The advertisement is implying here that all of the people at the party are being constrained by the social constructs of their society. The advertisement goes in slow motion as she looks at specific individuals around her who are constrained by the puppet-like strings. This type of sequencing illuminates the actions of the high class as being ordinary, because they left their chains on their wrists. She looked at her wrists and looked again at those around her, and then she decides to break off the chains. This is her final breakthrough as she sets herself apart from everyone around her. Also, throughout the commercial, the music is dramatic, intricate, and very climactic. With the music of the advertisement building up to her awareness in the mirror, tension is released at the same moment she breaks her chains.

The music’s purpose is to contribute to the sequence, leaving the audience feeling as if they can push past the social constructs around them and feel beautiful. The sense of drama portrayed to viewers, and the peaking point in the music help illustrate the turning point for Julia when she becomes her own person. Lancôme’s combination of characters, setting, and sequence build a lasting impression on the audience in that they are captivated into the concept of breaking free and being your own person. The sense of individualism that Lancome promotes is something that an audience will pay to have, so viewers are likely to be interested in ‘La Vie est Belle’. Also, by producing a high social structure, viewers will have a connotation of sophistication when thinking about Lancôme’s product. This marketing strategy however, is ironic. If more than one person buys Lancôme’s product, then are they not all part of the same social group again? If everyone uses the same product, they cannot all be different. It would be interesting to see how many audience members catch on to this strategy, and as they do, the amount of interest remaining in these types of advertisements.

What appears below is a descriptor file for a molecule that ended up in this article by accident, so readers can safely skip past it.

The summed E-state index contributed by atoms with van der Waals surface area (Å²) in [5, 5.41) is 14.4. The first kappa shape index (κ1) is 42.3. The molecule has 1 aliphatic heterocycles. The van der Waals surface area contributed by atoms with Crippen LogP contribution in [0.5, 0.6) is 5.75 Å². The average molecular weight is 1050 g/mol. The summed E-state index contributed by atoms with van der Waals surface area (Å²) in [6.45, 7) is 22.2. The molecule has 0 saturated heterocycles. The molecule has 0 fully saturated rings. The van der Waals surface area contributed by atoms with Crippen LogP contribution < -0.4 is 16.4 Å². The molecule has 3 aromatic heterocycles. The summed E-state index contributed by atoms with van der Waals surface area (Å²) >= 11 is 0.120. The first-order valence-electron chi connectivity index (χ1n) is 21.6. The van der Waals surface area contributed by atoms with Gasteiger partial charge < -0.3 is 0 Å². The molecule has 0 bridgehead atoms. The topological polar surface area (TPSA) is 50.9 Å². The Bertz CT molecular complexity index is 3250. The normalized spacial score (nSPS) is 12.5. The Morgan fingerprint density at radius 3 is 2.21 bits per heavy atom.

Works Cited
Cieply, Michael. “The Return of Julia Roberts, Leading Lady.” Nytimes.com. New York Times, 6 Oct. 2011. Web. 13 Sept. 2013. The Purdue OWL. Purdue U Writing Lab, 2010. Web. 14 Sept. 2013. Selfridges. “Lancome La Vie Est Belle with Julia Roberts at Selfridges.” YouTube. YouTube, 28 Aug. 2012. Web. 15 Sept. 2013.

Cite this Life Is Beautiful – Rhetorical Analysis

Life Is Beautiful – Rhetorical Analysis. (2016, Oct 01). Retrieved from https://graduateway.com/life-is-beautiful-rhetorical-analysis/